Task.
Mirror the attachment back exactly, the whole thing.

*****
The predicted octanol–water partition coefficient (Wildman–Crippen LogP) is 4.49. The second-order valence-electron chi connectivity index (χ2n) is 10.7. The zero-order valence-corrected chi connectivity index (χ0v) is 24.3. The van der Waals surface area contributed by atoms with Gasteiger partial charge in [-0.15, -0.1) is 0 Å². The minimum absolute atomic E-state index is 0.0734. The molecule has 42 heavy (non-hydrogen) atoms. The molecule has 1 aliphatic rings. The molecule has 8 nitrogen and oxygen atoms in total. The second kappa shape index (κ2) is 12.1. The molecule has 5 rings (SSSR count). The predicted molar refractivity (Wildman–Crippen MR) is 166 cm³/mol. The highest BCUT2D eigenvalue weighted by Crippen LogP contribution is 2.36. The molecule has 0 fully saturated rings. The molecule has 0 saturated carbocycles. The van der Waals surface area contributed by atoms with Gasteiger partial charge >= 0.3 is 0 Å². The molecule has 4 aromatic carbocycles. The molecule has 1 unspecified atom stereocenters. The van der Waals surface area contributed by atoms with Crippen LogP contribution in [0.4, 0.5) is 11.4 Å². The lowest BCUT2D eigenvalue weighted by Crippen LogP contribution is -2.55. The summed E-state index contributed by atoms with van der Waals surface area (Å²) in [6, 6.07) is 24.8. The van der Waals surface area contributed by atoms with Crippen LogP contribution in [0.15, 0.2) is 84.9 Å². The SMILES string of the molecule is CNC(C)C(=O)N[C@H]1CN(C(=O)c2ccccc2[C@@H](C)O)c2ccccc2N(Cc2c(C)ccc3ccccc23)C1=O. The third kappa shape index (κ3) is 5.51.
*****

The predicted octanol–water partition coefficient (Wildman–Crippen LogP) is 4.49. The second-order valence-electron chi connectivity index (χ2n) is 10.7. The zero-order valence-corrected chi connectivity index (χ0v) is 24.3. The van der Waals surface area contributed by atoms with Gasteiger partial charge in [-0.15, -0.1) is 0 Å². The minimum absolute atomic E-state index is 0.0734. The molecule has 42 heavy (non-hydrogen) atoms. The molecule has 1 aliphatic rings. The molecule has 8 nitrogen and oxygen atoms in total. The second kappa shape index (κ2) is 12.1. The molecule has 5 rings (SSSR count). The predicted molar refractivity (Wildman–Crippen MR) is 166 cm³/mol. The highest BCUT2D eigenvalue weighted by Crippen LogP contribution is 2.36. The molecule has 0 fully saturated rings. The molecule has 0 saturated carbocycles. The van der Waals surface area contributed by atoms with Gasteiger partial charge >= 0.3 is 0 Å². The molecule has 4 aromatic carbocycles. The molecule has 1 unspecified atom stereocenters. The van der Waals surface area contributed by atoms with Crippen LogP contribution in [0.4, 0.5) is 11.4 Å². The lowest BCUT2D eigenvalue weighted by Crippen LogP contribution is -2.55. The summed E-state index contributed by atoms with van der Waals surface area (Å²) in [6, 6.07) is 24.8. The van der Waals surface area contributed by atoms with Crippen LogP contribution in [0.15, 0.2) is 84.9 Å². The SMILES string of the molecule is CNC(C)C(=O)N[C@H]1CN(C(=O)c2ccccc2[C@@H](C)O)c2ccccc2N(Cc2c(C)ccc3ccccc23)C1=O. The third kappa shape index (κ3) is 5.51.